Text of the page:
Like many groups, we do not believe that the time of admission to a nursing home is appropriate for informed decision-making about such agreements. Nursing home admission is usually a time of crisis for individuals and their families; the resident is in an impaired condition, the choice of nursing homes may be severely limited, and the resident and family have no idea of the kind of dispute that might be bound by an arbitration clause in the future. There are advantages and disadvantages to arbitration, but it is only after a dispute arises that those pros and cons can be fully weighed, and an informed and voluntary decision can be made.

The author of the article, Charles Sabatino, executive director of the Commission, describes the role of elder law attorneys as "educate residents, their families, and the public more emphatically about these agreements and advise them not to sign these at admission or at any time before a dispute arises."  He notes the good part of the change in the rule: "its mandate that arbitration agreements must not be used as a condition of admission to, or as a requirement for, a resident to continue to receive care at the facility. Moreover, the facility must explicitly inform residents or their representatives of the right to not sign the agreement as a condition of admission, or as a requirement, to continue to receive care at the facility. And the arbitration agreement itself must expressly state the same."

What is important about the new rule? Several things, according to Mr. Sabatino, including the ban on agreeing to arbitration as a condition of admission, a 30 day right of rescission, the requirement that the facility explain the contract in a way that is understandable to the resident or representative, and that the contract can't "contain any language that prohibits or discourages the resident or anyone else from communicating with federal, state, or local officials, including but not limited to federal and state surveyors, other federal or state health department employees, and representatives of the Office of the State Long-Term Care Ombudsman."

So, stay tuned.... let's see how this works.

July 29, 2019 in Cognitive Impairment, Consumer Information, Current Affairs, Federal Statutes/Regulations, Health Care/Long Term Care, Housing | Permalink | Comments (0)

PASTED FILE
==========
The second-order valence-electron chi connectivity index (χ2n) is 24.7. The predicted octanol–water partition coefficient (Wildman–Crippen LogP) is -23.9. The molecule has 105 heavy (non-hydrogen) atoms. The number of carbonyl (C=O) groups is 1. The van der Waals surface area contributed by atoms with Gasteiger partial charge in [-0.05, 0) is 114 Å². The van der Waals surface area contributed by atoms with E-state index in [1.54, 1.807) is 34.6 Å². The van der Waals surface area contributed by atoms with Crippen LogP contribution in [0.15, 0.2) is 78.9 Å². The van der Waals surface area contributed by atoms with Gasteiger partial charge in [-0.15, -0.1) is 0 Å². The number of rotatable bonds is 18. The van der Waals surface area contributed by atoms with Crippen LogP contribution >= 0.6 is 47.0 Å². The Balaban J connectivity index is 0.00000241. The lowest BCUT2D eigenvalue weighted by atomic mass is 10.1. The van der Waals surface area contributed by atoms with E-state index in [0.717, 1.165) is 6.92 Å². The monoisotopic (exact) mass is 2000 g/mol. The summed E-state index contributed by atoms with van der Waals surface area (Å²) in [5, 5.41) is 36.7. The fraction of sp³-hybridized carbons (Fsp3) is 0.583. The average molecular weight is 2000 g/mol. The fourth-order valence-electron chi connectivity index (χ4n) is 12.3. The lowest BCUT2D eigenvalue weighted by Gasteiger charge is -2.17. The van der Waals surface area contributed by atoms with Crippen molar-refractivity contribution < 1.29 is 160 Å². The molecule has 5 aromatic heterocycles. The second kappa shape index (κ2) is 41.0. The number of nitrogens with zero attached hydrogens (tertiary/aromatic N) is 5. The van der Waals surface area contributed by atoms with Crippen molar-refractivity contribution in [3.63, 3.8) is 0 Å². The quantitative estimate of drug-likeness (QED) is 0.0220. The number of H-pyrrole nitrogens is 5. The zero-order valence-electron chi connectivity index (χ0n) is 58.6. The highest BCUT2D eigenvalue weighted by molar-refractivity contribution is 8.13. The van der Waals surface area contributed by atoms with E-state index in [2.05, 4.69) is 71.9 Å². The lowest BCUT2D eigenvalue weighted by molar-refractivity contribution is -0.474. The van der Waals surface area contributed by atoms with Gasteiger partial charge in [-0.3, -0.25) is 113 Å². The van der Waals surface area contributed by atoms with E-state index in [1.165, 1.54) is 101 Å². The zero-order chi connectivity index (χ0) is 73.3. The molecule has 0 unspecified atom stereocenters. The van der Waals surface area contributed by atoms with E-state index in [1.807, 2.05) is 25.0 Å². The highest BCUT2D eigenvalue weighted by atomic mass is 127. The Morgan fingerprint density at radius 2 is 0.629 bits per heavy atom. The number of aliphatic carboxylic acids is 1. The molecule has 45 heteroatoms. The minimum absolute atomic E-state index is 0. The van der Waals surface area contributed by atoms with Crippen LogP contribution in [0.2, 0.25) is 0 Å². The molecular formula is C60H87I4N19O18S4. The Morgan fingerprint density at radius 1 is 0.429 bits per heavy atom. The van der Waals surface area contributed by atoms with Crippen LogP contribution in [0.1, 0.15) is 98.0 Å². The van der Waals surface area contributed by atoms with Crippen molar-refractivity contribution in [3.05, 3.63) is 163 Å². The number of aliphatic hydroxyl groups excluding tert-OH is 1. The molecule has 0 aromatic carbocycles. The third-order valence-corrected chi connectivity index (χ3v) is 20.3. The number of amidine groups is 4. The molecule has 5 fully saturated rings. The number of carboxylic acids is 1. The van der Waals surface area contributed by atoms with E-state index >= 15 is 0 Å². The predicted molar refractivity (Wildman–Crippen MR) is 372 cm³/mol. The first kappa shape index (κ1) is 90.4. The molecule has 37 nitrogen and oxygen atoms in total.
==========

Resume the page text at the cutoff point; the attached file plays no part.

Thursday, July 25, 2019

Bereavement, Caregiving, and Immigration

I've written about this combination of topics before.  I can't quite believe I'm doing so again.  

My sister and I lost our last parent on Friday.  As with our father, who died in 2017, our mother's final months were complicated by dementia.  Thankfully her death was gentle -- she just sort of wound down at age 93 (and 9 months -- isn't it amusing how we start counting the months again, as people tend to do when someone is nearing 5 and a half years of age).  

Both of our parents had full and fulfilling lives, or as one of our friends commented, "your mother used the full runway."  The care team at an assisted living community that specializes in dementia care came to know both of our parents well, and our bereavement was matched by the tears of many of the individual caregivers, each of whom had their own memory or story to share.  As several of them noted, in her last days Mom seemed determined to "find" Dad.  And, of course, we like to think she did find him.

But one additional complication was that as our mother reached her last hours, one caregiver who has worked for our family for several years, and that caregiver's mother, who has worked her way from CNA to head of a care team, were both coping with their own worries and grief.  Both of them are U.S. citizens, but as is often true in the Southwest, a family member, a husband, is not documented.  Recently he was picked up by ICE.  No one knows quite where he is yet, but the family members know they are likely to face hard choices once he is deported.  The family members must decide how and where they will live.  My parents' care team -- and by extension the community of residents at the assisted living center -- could lose two more skilled and devoted caregivers.  The fabric of aging care grows ever more fragile. 

July 25, 2019 in Current Affairs, Dementia/Alzheimer’s, Ethical Issues, Federal Statutes/Regulations, Health Care/Long Term Care, International | Permalink | Comments (0)

Monday, July 15, 2019

Low SNF Staffing Numbers

According to a recent story published in Modern Healthcare,  Nursing home staffing levels often fall below CMS expectationsfocuses on a new study that "[n]ursing home staffing levels are often lower than what facilities report, which could compromise care quality, new research shows....Self-reported direct staffing time per resident was higher than the CMS' payroll-based metrics 70% of the time, according to a new study published in Health Affairs. Staffing levels were significantly lower during the weekends, particularly for registered nurses."